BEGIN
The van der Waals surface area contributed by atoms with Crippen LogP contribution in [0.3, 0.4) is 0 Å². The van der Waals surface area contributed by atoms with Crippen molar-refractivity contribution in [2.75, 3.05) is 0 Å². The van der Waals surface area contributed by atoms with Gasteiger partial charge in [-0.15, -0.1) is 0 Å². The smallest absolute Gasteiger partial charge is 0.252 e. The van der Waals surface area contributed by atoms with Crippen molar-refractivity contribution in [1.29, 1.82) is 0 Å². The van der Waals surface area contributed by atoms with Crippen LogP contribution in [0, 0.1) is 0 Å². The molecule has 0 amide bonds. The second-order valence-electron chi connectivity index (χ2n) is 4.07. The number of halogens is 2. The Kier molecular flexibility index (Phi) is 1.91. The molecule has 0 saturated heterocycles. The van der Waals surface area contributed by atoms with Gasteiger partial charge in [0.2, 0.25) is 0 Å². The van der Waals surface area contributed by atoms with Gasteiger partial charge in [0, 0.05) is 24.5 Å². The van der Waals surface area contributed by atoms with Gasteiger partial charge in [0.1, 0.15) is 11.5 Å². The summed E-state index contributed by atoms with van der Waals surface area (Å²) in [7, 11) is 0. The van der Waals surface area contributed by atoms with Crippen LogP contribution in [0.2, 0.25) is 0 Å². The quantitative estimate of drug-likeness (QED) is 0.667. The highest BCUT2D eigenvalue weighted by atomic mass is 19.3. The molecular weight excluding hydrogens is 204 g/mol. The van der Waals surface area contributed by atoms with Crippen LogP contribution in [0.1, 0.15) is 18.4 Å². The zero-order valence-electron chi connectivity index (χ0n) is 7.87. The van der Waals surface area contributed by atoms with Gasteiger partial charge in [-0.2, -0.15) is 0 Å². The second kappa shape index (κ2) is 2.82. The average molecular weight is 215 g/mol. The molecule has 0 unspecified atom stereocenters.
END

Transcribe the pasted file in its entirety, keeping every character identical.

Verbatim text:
The van der Waals surface area contributed by atoms with Crippen LogP contribution in [0.3, 0.4) is 0 Å². The van der Waals surface area contributed by atoms with Crippen molar-refractivity contribution in [2.75, 3.05) is 0 Å². The van der Waals surface area contributed by atoms with Gasteiger partial charge in [-0.15, -0.1) is 0 Å². The smallest absolute Gasteiger partial charge is 0.252 e. The van der Waals surface area contributed by atoms with Crippen molar-refractivity contribution in [1.29, 1.82) is 0 Å². The van der Waals surface area contributed by atoms with Crippen LogP contribution in [0, 0.1) is 0 Å². The molecule has 0 amide bonds. The second-order valence-electron chi connectivity index (χ2n) is 4.07. The number of halogens is 2. The Kier molecular flexibility index (Phi) is 1.91. The molecule has 0 saturated heterocycles. The van der Waals surface area contributed by atoms with Gasteiger partial charge in [0.2, 0.25) is 0 Å². The van der Waals surface area contributed by atoms with Gasteiger partial charge in [0, 0.05) is 24.5 Å². The van der Waals surface area contributed by atoms with Gasteiger partial charge in [0.1, 0.15) is 11.5 Å². The summed E-state index contributed by atoms with van der Waals surface area (Å²) in [7, 11) is 0. The van der Waals surface area contributed by atoms with Crippen LogP contribution in [0.2, 0.25) is 0 Å². The quantitative estimate of drug-likeness (QED) is 0.667. The highest BCUT2D eigenvalue weighted by atomic mass is 19.3. The molecular weight excluding hydrogens is 204 g/mol. The van der Waals surface area contributed by atoms with Crippen LogP contribution in [0.1, 0.15) is 18.4 Å². The zero-order valence-electron chi connectivity index (χ0n) is 7.87. The van der Waals surface area contributed by atoms with Gasteiger partial charge in [-0.2, -0.15) is 0 Å². The second kappa shape index (κ2) is 2.82. The average molecular weight is 215 g/mol. The molecule has 0 unspecified atom stereocenters.